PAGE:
And of course there’s our waterfront parks. The total awesomeness of Middle Harbor Shoreline Park pretty much goes without saying, and of course has been covered extensively elsewhere in the blogoaksphere, but I want to put in a plug for a somewhat more underappreciated waterfront destination, the Martin Luther King Jr. Regional Shoreline. That’s what the photo above is of, and I apologize that it isn’t a very good one. I did bring my camera along with me on a recent visit, but had foolishly forgotten to charge the battery before going, so all I could do was snap a few mediocre photos with my cell phone. But the trail along the water is just totally lovely, it’s a great place to sit and read, and if you haven’t had the chance to enjoy a sunset from Garreston Point, you need to do it soon. Breathtaking.
Access to many of the East Bay Regional Parks is somewhat limited if you don’t drive, so I haven’t visited nearly as many as I would like. In fact, one of the reasons I’m committed to getting a driver’s license by the end of the year is so I can get Zipcar and go to more of our regional parks, and more often.
But access issues aside, thank you, East Bay Regional Park District, for keeping nature just a bus ride away.
Yeah, I work at the Library. I have wanted to work there since I first moved here, and when I finally landed a job there last year, I was pretty much completely over the moon.
Oaklanders are so lucky to be blessed with such an incredible library system. Sure, the hours aren’t what I would like them to be, and the materials budget is stretched criminally thin, but OPL does a fantastic job with the resources they’re given. People are always asking me things like “Do people even use libraries anymore, you know, cause of the internet?” And I alway just want to be like “Duh. Come visit one and see.” They’re packed! In fact, one of the best things for me about being at the library all the time is getting to see so many people actually enjoying a City of Oakland service. They come for books and for research help and to watch special programs and to bring their kids to storytime and to use the internet and sometimes, just to have a quiet place to work. So much of the interaction people have with the City is just so completely miserable, it’s heartening to remember that there’s a place thousands of people come to every day and have a positive experience.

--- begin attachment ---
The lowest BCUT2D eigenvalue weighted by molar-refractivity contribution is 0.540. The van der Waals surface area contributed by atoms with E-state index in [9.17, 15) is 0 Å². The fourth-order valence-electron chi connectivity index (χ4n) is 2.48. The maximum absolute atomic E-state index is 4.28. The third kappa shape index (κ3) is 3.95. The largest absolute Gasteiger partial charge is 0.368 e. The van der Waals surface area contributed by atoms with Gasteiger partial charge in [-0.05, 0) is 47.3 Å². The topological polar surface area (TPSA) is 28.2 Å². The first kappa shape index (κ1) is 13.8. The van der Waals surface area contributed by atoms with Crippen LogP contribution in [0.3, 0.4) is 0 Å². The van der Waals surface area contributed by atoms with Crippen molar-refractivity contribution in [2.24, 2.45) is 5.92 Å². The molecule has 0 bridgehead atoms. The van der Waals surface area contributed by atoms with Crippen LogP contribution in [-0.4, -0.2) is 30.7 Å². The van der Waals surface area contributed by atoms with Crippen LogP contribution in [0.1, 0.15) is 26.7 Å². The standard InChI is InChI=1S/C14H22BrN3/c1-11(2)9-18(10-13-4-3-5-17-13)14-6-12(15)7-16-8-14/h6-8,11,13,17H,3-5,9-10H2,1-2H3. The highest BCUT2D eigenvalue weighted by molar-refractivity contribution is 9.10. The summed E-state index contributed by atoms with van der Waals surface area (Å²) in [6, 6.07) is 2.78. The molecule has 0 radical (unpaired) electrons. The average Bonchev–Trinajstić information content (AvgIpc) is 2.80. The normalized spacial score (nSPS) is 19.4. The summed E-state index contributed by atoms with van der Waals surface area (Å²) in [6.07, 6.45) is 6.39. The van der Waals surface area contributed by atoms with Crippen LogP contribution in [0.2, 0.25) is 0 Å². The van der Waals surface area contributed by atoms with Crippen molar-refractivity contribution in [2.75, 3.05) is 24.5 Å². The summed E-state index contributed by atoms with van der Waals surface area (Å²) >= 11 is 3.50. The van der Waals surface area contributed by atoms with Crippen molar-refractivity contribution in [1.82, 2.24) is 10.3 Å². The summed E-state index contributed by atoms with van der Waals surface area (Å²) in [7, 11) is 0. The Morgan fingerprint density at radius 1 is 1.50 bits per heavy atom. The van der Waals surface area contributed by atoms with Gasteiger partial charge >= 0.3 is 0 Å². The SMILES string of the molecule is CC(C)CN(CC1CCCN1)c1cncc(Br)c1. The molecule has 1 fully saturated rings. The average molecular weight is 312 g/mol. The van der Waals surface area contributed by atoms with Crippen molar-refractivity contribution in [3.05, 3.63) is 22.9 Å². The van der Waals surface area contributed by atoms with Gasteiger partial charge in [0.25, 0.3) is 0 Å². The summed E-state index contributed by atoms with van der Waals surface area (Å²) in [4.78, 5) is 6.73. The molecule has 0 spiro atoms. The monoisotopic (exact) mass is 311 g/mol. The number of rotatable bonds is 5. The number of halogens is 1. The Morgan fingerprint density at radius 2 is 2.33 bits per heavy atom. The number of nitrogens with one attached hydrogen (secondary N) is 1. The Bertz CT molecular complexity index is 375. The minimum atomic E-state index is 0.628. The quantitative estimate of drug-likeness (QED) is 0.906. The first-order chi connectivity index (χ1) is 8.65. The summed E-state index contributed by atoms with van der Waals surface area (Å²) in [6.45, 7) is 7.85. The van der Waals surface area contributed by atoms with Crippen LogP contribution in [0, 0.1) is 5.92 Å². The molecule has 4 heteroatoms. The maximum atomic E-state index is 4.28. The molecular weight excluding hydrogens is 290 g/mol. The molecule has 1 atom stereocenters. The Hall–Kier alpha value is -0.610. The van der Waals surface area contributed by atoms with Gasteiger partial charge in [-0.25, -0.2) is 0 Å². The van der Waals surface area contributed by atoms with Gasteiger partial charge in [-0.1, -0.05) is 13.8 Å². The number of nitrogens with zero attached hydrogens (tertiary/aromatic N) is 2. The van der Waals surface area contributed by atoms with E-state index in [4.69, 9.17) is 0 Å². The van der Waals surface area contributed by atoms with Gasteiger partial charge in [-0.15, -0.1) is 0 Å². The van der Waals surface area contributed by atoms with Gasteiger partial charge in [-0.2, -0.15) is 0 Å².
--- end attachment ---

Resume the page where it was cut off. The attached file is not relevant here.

Much of the time I’m not working is spent at Oakland Libraries as well. I love to page through old local newspaper on microfilm in the newspapers and magazines room and geek out in the local documents section at Main. My hands-down favorite wifi spot in Oakland is AAMLO, with its ample supply of outlets, consistent connection, and lack of irritating music or background noise. It’s a fabulous place to get work done.
So thank you, Oakland Public Library, for supplying me with movies to entertain me, books to teach me things, DVDs of Council meetings to help me write my blog, old photos of my neighborhood to decorate my apartment, and a great environment to go get work done on my days off.
I really like to cook. Also, I’m kind of a food snob. Visiting other places and shopping for groceries always reminds me of how absurdly spoiled I am living in Oakland. I can buy quality, seasonal produce year-round, most days of the week at all the amazing farmer’s markets in the East Bay. On Tuesdays without Committee meetings, I hop on the 15 and go to the one in Berkeley, cause it really is the best. On Saturdays, I take a short walk up to Grand Lake. On Sundays, I buy the paper and head down to Jack London Square, where the food isn’t quite so great but the fresh cut flowers are an unparalleled bang for the buck. Plus it’s just a lovely place to sit and read.
When I visit other cities, people are always taking me to their farmer’s markets. Usually, they have like a small amount of mediocre produce and a bunch of craft and prepared food vendors. It’s fun to stroll around, but nothing like what we have here. Every time I feel like moving away, I remember that there’s basically nowhere else I can go and have access to this quality of food, and conclude that as long as I love to cook, I’m pretty much just stuck here forever.
So thank you, Oakland farmer’s markets, for providing me all the delicious fruits and vegetables I could ever possibly want, all year long, rain or shine.
And what about you guys? There are plenty of other posts on this blog where you can complain about your frustrations with the City. Let’s keep this one positive. What makes you thankful you live in Oakland?